CLEVELAND (WJW) – The FOX 8 I-Team has found how much taxpayer money is going toward trips around the country for Cleveland’s mayor and top managers, and we found the mayor taking Cleveland police officers with him.

The I-Team checked where Mayor Justin Bibb is going and why. We also looked at who is going along.

City records show, so far in 2022,  Bibb has flown to five conferences for mayors. He went to Miami, Austin, Reno and twice to D.C.

We also found he didn’t travel alone. On four trips, he took his chief government affairs officer, and on one trip, his chief strategy officer.

Also on four trips, he took two police officers from his executive protection detail ”for security and escort services.”

When the mayor went to Reno, he took three officers. Those officers even went to Reno the day before the conference started there.

The I-Team added the bills we reviewed. Since January, the cost to taxpayers has totaled more than $25,000. In addition to that, add thousands of more dollars for the police officers included in the security detail.

All of this comes as taxpayers are struggling to pay their bills. They often wonder why they don’t see police on their block.

We shared our findings with Catherine Turcer, executive director of the government watchdog group called Common Cause.

She says a mayor travelling can be a good thing, but asking how many people are going with him and why are fair questions.

“We should look at how money is being spent,” Turcer said.

Some of the records the I-Team received from city official show the mayor’s security detail has even rented vehicles for weekend conferences. Sometimes the security team has spent more than $1,000 on car rental for a weekend.

“We want to make sure that the city’s money is appropriately spent,” Turcer said. “That does mean, you know, economizing here and there.”

The I-Team has asked more than 12 times to talk to Mayor Bibb about his travel and the people he takes with him. He has not met with us or tried to arrange an interview.

However, three hours before this story was to air on FOX 8, the mayor’s office released the following statement.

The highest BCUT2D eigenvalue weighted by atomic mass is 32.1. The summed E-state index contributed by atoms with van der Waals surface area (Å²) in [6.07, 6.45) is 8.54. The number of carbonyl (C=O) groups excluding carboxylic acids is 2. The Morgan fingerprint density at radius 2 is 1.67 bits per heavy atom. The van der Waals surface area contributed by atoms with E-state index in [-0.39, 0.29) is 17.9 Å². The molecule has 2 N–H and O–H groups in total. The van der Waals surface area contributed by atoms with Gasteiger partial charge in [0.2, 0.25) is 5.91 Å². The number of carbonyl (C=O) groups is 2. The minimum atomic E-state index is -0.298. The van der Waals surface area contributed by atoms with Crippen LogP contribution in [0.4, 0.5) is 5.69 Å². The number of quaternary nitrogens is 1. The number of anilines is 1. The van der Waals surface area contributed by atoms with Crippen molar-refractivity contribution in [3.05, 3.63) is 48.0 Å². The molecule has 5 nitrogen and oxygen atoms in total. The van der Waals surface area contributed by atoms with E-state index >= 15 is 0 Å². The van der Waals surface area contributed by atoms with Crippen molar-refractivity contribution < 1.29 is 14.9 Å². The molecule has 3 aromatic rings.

For any mayoral travel, the Department of Public Safety and the security team evaluate the location, itinerary, and any public engagements to assess risk and create a comprehensive security plan for the trip. Potential threats to public officials’ safety are always evolving and our skilled team works to prevent incidents before they occur, which sometimes requires advance work. This is not unique to the City of Cleveland. Our policies are very much in line with those of other big city mayor’s offices. Public figures across the U.S. are facing escalating harassment and threats of violence at a time of deep political divisions and intensified public debate, as recently reported in the Wall Street Journal. This is an unfortunate national trend.

Despite this, Mayor Bibb has successfully brought Cleveland back into the national conversation; ensuring our city has a seat at the table where decisions are made. This work is already bearing fruit for Cleveland and is crucial to boosting the city’s reputation and subsequently expanding its economy. For the first time in decades, Cleveland has an active leadership role in the U.S. Conference of Mayors—participating in national urban policy discussions on economic development, immigration, climate change and infrastructure. The exposure also earned us selection by the Putting Assets to Work Incubator headed by the Government Finance Officers Association, the Honeywell Smart Cities Accelerator program and the U.S. Mayors’ Institute on City Design, just to name a few.

Big city mayors are leading the way on all the big issues facing our nation today—from public safety to abortion to pandemic recovery efforts—and this requires collaboration and getting outside of City Hall to build strategic relationships and bring much-needed resources back to the residents that we serve. The Bibb administration unequivocally believes that the investment we make in this work is an investment in the future of Cleveland.

Cleveland city officials say their policies are, “very much in line with those of other big city mayor’s offices,” but the I-Team checked with officials with Columbus and Akron. Spokespeople there tell us the mayors in those two cities do go to conferences, but they do not take police officers with them on the trips.

A spokeswoman for Columbus Mayor Andrew Ginther says he, “does not travel with security detail or cabinet members.” Mayor Ginther, however, often travels with his governmental affairs staff person.

The U.S. Conference of Mayors says the policy on taking private security to conference varies from city to city. The group, however, says it works with local police to assure that there is adequate security at the organization’s meetings.

Local activist Larry Bresler says he doesn’t question city leaders going, just security.

“Unless there were documented threats on his life, for him to be taking three security people to cities where nobody’s going to recognize him, really makes very little sense,” Bresler said.

We will continue to try and get the mayor to answer questions about the use of taxpayer money for travel for himself, security officers and his top advisors.